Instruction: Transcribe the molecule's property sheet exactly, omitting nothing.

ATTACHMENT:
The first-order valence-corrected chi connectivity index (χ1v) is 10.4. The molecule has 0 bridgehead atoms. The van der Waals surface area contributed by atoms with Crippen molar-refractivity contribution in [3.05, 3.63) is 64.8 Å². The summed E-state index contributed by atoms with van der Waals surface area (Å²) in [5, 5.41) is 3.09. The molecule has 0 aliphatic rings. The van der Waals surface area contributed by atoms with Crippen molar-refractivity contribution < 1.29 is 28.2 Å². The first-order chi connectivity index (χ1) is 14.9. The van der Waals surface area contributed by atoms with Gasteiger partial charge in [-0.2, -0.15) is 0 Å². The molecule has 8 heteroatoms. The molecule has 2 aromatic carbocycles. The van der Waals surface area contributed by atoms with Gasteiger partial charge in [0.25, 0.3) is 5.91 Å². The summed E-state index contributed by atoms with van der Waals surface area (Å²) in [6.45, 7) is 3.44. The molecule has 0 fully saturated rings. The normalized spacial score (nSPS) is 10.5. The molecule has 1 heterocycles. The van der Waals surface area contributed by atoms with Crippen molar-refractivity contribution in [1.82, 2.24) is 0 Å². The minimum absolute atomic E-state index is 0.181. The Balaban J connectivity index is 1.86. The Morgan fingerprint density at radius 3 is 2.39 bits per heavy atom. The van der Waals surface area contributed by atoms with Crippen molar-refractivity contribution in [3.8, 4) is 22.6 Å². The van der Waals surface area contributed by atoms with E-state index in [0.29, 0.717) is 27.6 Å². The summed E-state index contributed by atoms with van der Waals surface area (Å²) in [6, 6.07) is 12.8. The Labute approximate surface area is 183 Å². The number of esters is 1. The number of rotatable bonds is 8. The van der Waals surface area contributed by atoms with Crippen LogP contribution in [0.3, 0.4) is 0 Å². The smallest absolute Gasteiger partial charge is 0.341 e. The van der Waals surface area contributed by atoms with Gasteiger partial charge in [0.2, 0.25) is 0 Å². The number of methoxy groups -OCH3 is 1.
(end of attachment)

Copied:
The first-order valence-corrected chi connectivity index (χ1v) is 10.4. The molecule has 0 bridgehead atoms. The van der Waals surface area contributed by atoms with Crippen molar-refractivity contribution in [3.05, 3.63) is 64.8 Å². The summed E-state index contributed by atoms with van der Waals surface area (Å²) in [5, 5.41) is 3.09. The molecule has 0 aliphatic rings. The van der Waals surface area contributed by atoms with Crippen molar-refractivity contribution < 1.29 is 28.2 Å². The first-order chi connectivity index (χ1) is 14.9. The van der Waals surface area contributed by atoms with Gasteiger partial charge in [-0.2, -0.15) is 0 Å². The molecule has 8 heteroatoms. The molecule has 2 aromatic carbocycles. The van der Waals surface area contributed by atoms with Gasteiger partial charge in [0.25, 0.3) is 5.91 Å². The summed E-state index contributed by atoms with van der Waals surface area (Å²) in [6.45, 7) is 3.44. The molecule has 0 fully saturated rings. The normalized spacial score (nSPS) is 10.5. The molecule has 1 heterocycles. The van der Waals surface area contributed by atoms with Crippen molar-refractivity contribution in [1.82, 2.24) is 0 Å². The minimum absolute atomic E-state index is 0.181. The Balaban J connectivity index is 1.86. The Morgan fingerprint density at radius 3 is 2.39 bits per heavy atom. The van der Waals surface area contributed by atoms with Crippen molar-refractivity contribution in [3.8, 4) is 22.6 Å². The van der Waals surface area contributed by atoms with E-state index in [0.29, 0.717) is 27.6 Å². The summed E-state index contributed by atoms with van der Waals surface area (Å²) in [6, 6.07) is 12.8. The Labute approximate surface area is 183 Å². The number of esters is 1. The number of rotatable bonds is 8. The van der Waals surface area contributed by atoms with Crippen LogP contribution in [0.3, 0.4) is 0 Å². The smallest absolute Gasteiger partial charge is 0.341 e. The van der Waals surface area contributed by atoms with Gasteiger partial charge in [0.2, 0.25) is 0 Å². The number of methoxy groups -OCH3 is 1.